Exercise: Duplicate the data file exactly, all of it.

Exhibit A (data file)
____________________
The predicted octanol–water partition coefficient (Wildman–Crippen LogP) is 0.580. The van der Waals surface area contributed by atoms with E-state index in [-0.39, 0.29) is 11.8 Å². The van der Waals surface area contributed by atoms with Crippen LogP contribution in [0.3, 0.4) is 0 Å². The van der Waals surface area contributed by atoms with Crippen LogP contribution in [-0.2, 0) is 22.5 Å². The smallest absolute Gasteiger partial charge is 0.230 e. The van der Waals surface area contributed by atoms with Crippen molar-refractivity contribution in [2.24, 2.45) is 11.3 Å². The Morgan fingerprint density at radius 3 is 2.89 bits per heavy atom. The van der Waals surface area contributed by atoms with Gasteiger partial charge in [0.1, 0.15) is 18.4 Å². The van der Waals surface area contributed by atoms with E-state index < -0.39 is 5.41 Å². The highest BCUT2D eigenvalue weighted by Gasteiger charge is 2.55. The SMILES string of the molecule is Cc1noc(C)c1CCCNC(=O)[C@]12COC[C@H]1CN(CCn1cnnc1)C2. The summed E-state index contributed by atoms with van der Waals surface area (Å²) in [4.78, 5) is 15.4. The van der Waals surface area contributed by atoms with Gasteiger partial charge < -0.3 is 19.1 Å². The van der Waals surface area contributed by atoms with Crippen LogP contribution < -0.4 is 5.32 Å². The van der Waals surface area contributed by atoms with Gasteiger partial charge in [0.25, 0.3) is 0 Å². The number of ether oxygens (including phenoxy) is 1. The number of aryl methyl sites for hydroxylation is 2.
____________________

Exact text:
The predicted octanol–water partition coefficient (Wildman–Crippen LogP) is 0.580. The van der Waals surface area contributed by atoms with E-state index in [-0.39, 0.29) is 11.8 Å². The van der Waals surface area contributed by atoms with Crippen LogP contribution in [0.3, 0.4) is 0 Å². The van der Waals surface area contributed by atoms with Crippen LogP contribution in [-0.2, 0) is 22.5 Å². The smallest absolute Gasteiger partial charge is 0.230 e. The van der Waals surface area contributed by atoms with Crippen molar-refractivity contribution in [2.24, 2.45) is 11.3 Å². The Morgan fingerprint density at radius 3 is 2.89 bits per heavy atom. The van der Waals surface area contributed by atoms with Gasteiger partial charge in [0.1, 0.15) is 18.4 Å². The van der Waals surface area contributed by atoms with E-state index < -0.39 is 5.41 Å². The highest BCUT2D eigenvalue weighted by Gasteiger charge is 2.55. The SMILES string of the molecule is Cc1noc(C)c1CCCNC(=O)[C@]12COC[C@H]1CN(CCn1cnnc1)C2. The summed E-state index contributed by atoms with van der Waals surface area (Å²) in [4.78, 5) is 15.4. The van der Waals surface area contributed by atoms with Gasteiger partial charge < -0.3 is 19.1 Å². The van der Waals surface area contributed by atoms with Crippen LogP contribution < -0.4 is 5.32 Å². The van der Waals surface area contributed by atoms with Gasteiger partial charge in [0.25, 0.3) is 0 Å². The number of ether oxygens (including phenoxy) is 1. The number of aryl methyl sites for hydroxylation is 2.